As a child my interest in cooking was rather limited. I was aware that it took place in order for food to appear on the table in front of me at regular intervals. I also knew that for certain processes, hanging around the kitchen could enable pre-meal scraps to be scrounged from the process: the licking of spoons and the like. I was always especially fond of the delicious ‘scum’ that formed on the top of the jam: oddly, no-one has ever seen fit to market this as a product and I haven’t made jam in nearly 30 years…
It was when I left home to go to university that I came to realise that food did not just arrive by magic. I also discovered that the pre-made food available from the supermarkets of the mid 1980s was terrible. As a result, I had to learn to cook in a hurry – and using very basic equipment. Initially, I had little more than a mini-oven/grill but could still create moderately interesting food. I remember somehow making omelette Arnold Bennett: though I seem to recall using tinned tuna rather than smoked haddock (I don’t think haddock had learned to smoke in those far off days: they are probably vaping now…).
In my second year at university, I had access to a single ring and a slow cooker. This significantly expanded the scope of my culinary creations. I can clearly remember making orange and lemon flavoured sponge cakes in the slow cooker: they had a slightly different texture than a more traditionally baked cake, but were moist and very tasty. From my third year, I had access to a full kitchen and I have retained that access ever since.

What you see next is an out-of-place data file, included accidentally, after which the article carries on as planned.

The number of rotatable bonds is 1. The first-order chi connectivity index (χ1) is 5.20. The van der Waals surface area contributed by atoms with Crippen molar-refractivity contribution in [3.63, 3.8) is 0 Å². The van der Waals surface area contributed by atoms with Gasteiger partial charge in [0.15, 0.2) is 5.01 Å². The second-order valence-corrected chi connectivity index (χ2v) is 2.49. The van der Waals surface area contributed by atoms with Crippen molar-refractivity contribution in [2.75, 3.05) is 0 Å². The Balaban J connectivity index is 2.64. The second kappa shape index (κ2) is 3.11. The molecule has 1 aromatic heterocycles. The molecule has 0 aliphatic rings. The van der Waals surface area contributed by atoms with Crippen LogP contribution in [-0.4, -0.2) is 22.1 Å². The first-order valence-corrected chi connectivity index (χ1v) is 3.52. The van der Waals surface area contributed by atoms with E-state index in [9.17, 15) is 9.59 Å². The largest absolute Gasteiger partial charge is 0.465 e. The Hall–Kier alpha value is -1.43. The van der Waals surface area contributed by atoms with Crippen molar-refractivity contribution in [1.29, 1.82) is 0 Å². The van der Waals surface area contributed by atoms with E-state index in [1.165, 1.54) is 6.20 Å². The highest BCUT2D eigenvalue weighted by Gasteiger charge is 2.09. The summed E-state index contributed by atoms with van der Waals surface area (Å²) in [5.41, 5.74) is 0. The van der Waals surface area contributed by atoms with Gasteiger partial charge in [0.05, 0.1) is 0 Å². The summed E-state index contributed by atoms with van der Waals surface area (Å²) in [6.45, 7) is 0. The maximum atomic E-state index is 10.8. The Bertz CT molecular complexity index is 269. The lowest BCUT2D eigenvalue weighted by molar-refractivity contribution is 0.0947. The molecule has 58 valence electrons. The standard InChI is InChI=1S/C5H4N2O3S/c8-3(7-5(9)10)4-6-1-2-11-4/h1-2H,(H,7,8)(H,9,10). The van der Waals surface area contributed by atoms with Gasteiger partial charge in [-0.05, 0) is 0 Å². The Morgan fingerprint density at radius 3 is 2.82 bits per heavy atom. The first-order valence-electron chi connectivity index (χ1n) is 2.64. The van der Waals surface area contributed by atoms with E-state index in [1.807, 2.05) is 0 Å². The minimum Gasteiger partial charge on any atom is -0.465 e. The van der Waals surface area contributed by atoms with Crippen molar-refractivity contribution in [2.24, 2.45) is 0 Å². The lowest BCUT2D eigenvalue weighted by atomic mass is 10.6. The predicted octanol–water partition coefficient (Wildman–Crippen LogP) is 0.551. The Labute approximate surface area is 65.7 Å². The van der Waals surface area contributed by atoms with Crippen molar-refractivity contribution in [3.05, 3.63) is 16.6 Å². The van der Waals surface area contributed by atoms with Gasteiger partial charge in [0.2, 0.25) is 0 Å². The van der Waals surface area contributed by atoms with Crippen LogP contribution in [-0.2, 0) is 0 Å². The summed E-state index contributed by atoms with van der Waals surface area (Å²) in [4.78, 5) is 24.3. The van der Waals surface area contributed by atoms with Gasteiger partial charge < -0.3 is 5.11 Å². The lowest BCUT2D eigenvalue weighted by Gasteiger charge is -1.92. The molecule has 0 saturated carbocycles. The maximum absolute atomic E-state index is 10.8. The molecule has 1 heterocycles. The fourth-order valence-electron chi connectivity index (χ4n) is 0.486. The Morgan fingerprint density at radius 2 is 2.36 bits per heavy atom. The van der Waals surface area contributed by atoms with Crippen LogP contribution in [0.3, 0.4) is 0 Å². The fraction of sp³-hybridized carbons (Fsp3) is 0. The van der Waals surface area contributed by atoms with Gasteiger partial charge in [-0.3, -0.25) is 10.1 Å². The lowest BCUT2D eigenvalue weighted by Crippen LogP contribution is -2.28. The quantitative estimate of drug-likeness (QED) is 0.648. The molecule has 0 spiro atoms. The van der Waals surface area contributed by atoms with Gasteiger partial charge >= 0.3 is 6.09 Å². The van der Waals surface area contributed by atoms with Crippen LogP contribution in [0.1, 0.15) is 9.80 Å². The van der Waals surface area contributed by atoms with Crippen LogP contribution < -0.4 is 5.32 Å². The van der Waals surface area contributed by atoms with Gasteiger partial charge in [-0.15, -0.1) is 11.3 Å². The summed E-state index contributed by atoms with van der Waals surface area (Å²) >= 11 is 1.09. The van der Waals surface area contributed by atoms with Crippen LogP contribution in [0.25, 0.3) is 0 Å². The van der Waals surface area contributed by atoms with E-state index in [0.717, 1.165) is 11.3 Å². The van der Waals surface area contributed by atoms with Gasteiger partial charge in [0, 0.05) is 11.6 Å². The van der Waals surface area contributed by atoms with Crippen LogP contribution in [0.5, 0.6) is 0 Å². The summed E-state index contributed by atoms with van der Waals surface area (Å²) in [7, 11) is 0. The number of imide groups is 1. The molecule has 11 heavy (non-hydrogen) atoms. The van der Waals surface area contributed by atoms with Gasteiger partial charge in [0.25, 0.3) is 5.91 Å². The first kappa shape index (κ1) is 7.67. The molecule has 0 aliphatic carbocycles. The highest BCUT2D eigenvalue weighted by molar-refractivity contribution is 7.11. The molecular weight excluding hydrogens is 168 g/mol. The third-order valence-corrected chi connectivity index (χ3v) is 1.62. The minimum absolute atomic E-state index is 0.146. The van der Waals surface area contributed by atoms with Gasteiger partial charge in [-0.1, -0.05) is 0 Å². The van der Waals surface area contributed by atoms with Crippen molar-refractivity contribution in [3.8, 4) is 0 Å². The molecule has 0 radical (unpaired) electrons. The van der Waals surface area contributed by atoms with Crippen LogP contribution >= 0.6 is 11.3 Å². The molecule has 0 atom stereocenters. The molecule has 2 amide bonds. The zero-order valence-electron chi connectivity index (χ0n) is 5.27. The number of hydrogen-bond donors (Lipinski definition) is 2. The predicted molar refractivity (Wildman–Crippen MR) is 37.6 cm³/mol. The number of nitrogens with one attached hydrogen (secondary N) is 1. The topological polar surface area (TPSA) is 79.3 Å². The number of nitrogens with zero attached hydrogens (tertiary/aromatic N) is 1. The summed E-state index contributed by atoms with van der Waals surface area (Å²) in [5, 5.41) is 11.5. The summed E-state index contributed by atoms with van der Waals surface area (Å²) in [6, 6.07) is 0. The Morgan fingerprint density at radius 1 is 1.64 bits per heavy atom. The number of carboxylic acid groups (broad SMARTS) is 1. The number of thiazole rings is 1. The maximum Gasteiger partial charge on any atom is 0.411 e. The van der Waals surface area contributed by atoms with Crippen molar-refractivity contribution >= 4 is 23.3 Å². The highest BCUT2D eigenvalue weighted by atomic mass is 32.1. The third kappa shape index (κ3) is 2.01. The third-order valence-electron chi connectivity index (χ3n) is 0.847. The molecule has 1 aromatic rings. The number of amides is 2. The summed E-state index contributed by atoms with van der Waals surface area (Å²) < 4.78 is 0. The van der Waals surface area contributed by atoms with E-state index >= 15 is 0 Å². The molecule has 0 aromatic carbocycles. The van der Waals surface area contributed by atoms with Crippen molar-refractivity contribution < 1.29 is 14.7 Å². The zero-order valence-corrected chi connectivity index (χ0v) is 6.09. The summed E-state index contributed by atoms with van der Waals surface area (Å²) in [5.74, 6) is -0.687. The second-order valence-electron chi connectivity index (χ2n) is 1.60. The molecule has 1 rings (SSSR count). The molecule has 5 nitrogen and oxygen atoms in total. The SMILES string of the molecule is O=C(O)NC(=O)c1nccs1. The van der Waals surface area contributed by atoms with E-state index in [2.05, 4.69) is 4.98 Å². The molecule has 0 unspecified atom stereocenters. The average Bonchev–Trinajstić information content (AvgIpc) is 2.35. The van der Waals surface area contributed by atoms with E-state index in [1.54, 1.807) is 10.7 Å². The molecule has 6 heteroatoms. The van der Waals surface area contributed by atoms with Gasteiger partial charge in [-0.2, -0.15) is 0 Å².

I will admit that I am a lazy cook, I usually want to eat NOW and don’t like getting my hands dirty if at all possible. This means I am generally reluctant to make dishes that have very long lists of ingredients or long preparation times, especially those that need to rest, soak or chill for extended periods. There are also some processes that can be used in cooking with which I would feel less than confident, especially those that require fine motor control given that my hands and general mobility are somewhat agricultural in nature. I also have very out-of-date (i.e. mid-80s student) views about the cost of ingredients which surface in unexpected places, e.g. I would usually think twice about the bootless extravagance of any recipe needing more than two eggs and view tinned cherry pie-filling as a luxury product. However, I will spend ridiculous amounts of money on ingredients that did not form part of my student diet as they are unaffected by my internal auditor: I am nothing if not maddeningly (to me at least) inconsistent.
From my university days, I have generally cooked at least one meal per day from basic ingredients – and, more recently, often two such meals. Pretty early in my adult life, I discovered the joy of cooking for others. For a start, it somehow gives me licence to attempt more exotic, complicated or just plain expensive recipes than I would feel were suitable for satisfying my own quotidian hunger. Guests also approach the food I’ve wrought afresh and without the long backstory that accompanied planning the menu, buying the ingredients and then preparing and cooking them: I can then share in their reaction.